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Barriers and solutions to Gender Integration in Agriculture, Climate Change, Food Security, and Nutrition Policies: Guatemalan and Honduran reflections for the enhancement of CSA related policies

Howland F., Acosta M., Muriel J., Le Coq J.F.. 2021. Medellin : s.n., 3 p.. Latin American workshop on climate-smart agriculture, 2021-07-14/2021-07-14, Medellin (Colombie).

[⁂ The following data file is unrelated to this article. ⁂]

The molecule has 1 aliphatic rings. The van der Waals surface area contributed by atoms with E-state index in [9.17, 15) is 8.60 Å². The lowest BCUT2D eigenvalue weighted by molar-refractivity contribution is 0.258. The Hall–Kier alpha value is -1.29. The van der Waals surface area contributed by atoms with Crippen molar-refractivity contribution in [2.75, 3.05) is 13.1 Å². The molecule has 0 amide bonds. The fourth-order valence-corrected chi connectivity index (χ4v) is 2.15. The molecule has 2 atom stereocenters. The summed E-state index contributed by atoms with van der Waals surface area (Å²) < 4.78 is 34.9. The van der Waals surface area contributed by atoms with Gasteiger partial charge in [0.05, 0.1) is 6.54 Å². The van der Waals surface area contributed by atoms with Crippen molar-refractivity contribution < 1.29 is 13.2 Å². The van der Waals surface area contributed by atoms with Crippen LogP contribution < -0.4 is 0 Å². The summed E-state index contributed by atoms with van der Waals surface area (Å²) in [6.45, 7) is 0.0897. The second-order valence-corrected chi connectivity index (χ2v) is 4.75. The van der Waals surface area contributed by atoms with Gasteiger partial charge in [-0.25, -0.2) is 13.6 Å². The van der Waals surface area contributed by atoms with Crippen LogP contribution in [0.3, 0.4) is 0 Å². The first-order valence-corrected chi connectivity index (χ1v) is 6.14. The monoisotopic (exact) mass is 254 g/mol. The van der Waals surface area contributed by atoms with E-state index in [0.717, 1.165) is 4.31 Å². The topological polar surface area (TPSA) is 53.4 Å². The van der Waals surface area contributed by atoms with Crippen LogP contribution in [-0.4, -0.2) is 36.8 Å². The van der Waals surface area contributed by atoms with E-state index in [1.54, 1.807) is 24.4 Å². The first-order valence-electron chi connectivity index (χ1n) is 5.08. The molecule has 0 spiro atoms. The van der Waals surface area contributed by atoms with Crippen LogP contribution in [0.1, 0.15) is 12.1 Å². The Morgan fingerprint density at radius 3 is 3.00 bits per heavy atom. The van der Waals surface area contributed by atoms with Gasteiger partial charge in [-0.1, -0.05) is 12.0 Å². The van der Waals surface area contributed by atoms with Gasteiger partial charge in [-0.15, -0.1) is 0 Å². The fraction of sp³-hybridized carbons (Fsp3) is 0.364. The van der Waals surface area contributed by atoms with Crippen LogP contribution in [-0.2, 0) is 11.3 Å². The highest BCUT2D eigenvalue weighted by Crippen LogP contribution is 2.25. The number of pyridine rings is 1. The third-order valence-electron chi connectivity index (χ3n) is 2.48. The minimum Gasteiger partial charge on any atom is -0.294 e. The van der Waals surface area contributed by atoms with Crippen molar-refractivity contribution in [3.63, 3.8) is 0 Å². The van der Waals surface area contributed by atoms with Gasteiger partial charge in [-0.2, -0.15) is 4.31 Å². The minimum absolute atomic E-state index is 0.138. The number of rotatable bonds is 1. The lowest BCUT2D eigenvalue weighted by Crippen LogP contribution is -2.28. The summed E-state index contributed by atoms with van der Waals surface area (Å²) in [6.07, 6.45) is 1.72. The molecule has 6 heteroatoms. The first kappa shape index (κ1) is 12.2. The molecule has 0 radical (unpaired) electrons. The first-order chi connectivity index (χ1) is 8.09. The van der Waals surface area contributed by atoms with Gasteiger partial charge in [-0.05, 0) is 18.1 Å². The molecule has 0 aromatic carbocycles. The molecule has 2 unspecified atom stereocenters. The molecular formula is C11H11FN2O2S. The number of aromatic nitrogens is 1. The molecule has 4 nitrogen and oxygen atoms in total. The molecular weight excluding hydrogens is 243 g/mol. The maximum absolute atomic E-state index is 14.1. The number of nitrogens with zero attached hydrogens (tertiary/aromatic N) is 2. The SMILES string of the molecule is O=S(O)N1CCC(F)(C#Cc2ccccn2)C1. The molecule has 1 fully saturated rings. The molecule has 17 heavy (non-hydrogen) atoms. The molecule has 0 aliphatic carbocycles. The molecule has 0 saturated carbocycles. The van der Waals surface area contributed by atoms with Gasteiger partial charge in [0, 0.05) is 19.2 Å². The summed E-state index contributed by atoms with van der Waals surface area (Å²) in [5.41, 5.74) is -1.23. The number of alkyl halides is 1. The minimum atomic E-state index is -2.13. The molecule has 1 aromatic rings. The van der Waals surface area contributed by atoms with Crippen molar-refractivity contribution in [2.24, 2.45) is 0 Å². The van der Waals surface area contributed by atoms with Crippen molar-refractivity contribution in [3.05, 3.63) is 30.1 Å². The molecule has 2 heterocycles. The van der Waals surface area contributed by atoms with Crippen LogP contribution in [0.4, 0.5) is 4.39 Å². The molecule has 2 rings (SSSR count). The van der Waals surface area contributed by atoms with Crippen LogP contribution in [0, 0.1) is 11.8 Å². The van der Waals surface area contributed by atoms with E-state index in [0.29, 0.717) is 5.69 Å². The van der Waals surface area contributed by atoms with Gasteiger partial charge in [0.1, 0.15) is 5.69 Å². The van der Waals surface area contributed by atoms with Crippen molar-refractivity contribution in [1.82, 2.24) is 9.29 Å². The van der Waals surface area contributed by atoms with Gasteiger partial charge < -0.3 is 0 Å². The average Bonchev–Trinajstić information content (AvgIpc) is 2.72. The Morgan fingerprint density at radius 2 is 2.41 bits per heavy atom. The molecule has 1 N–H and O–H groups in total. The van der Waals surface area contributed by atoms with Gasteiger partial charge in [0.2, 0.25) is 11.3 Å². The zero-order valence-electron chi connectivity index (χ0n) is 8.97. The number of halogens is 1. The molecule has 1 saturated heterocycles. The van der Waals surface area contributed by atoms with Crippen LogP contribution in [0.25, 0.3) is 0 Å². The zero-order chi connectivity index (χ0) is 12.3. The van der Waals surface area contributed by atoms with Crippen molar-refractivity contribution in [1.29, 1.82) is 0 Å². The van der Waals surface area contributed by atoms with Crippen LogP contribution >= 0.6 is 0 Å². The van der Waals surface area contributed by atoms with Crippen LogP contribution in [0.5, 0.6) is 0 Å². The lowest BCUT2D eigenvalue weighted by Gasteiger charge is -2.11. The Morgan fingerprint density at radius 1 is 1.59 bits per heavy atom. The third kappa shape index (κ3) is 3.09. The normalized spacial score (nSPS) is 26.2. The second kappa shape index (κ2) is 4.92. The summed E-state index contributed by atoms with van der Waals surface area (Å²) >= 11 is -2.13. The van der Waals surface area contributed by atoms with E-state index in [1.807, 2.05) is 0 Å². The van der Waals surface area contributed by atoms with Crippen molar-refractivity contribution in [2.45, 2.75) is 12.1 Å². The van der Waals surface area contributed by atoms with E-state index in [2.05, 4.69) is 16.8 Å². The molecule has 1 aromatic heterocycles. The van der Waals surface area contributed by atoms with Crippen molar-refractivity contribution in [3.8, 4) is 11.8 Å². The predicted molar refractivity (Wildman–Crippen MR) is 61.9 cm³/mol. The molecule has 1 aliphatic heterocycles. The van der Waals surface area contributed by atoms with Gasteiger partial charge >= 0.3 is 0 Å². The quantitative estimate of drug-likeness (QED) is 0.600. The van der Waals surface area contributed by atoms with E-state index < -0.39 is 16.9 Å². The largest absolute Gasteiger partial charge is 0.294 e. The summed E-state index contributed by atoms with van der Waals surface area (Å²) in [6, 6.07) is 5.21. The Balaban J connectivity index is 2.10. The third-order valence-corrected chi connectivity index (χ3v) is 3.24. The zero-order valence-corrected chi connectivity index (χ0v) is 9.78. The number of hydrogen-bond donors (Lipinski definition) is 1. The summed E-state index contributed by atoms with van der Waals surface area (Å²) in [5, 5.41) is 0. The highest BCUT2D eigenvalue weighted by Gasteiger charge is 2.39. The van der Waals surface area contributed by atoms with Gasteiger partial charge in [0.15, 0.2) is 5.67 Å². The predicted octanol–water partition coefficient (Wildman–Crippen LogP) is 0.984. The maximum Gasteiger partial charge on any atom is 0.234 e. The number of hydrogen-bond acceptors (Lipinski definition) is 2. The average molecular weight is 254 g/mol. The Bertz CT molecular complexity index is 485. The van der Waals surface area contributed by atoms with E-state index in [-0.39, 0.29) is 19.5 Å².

Gender mainstreaming has been associated to the creation of an enabling environment for CSA. Indeed, gender mainstreaming is considered, at international level, as critical to achieving national development goals and addressing key global challenges such as climate change and food and nutrition insecurity in the agriculture sector. However, despite multiple international commitments on gender issues, having gender-labeled policy and governmental gender bodies, gender mainstreaming in the policy cycle is lagging. In this communication for the CSA workshop, we propose to identify and analyze the barriers leading to poor gender mainstreaming and potential solutions in policies for CSA in Guatemala and Honduras. Indeed, within the gender and development literature has been extensively researched and emphasized the importance of considering the nexus between gender, agriculture, food security and nutrition (FSN), and climate change (CC) not only to reduce gender inequalities, but also to address CC and FSN issues. However, few studies address the process of gender integration in the policy cycle related to the nexus of gender, agriculture, FSN, and CC, the critical policy nexus to create a CSA enabling environment. No specific methodology has been developed to assess gender integration in CC, FSN, and agricultural policies either. This study seeks to bridge this gap. We developed and conducted a methodology based on the three concepts of policy integration, policy mix and policy translation. We rely on the 'policy integration' concept to capture the level of integration of gender issues. Policy integration refers to the incorporation of an issue in policy making and policy evaluation and is often used interchangeably with mainstreaming. We consider integration at all stages of the policy cycle from elaboration, to implementation and evaluation. The concept of 'policy mix' captures the interactions between relevant policies affecting a boundary spanning challenges in a specific space and time. It also enables us to the analyze the coherence of the interaction of policy instruments (instruments mix) to achieve a specific goal. We considered gender equity as our boundary-spanning challenge, and the scope of our analyzed policy mix includes the policy domains of gender, CC, FSN, and agriculture. Analyzing policy interactions can furnish a more holistic understanding of how policies included in the policy mix affect gender equity. As the issue of gender integration has been promoted by international arena toward national or local arena, especially in less developed countries (Acosta et al., 2019a), we also movilize 'policy translation' concepts as it is one of the processes affecting policy integration. Considering two different countries, incorporating the policy translation concept enables us to better understanding of the potential barriers to gender integration in policies related to CC, agriculture, and FSN during this translation phase. Through policy document analysis and key informant interviews, we examine the barriers that result in poor gender mainstreaming in CC, FSN, and agricultural policies and explore possible solutions, using a case study approach applied to Guatemala and Honduras. Guatemala and Honduras were selected as very relevant cases to address gender mainstreaming issue. On the one hand, the two countries have made international commitments related to gender integration in policy, and their governments have elaborated gender policies at national and sectorial levels (e.g. agriculture) and created gender bodies in charge of coordinating gender mainstreaming/gender policy implementation. Results show that, despite having made multiple international commitments on gender issues and having gender-labeled policy and governmental gender bodies, gender mainstreaming in the policy cycle is lagging. There are multiple barriers of a different nature and at different levels that explain the lack of gender integration in...

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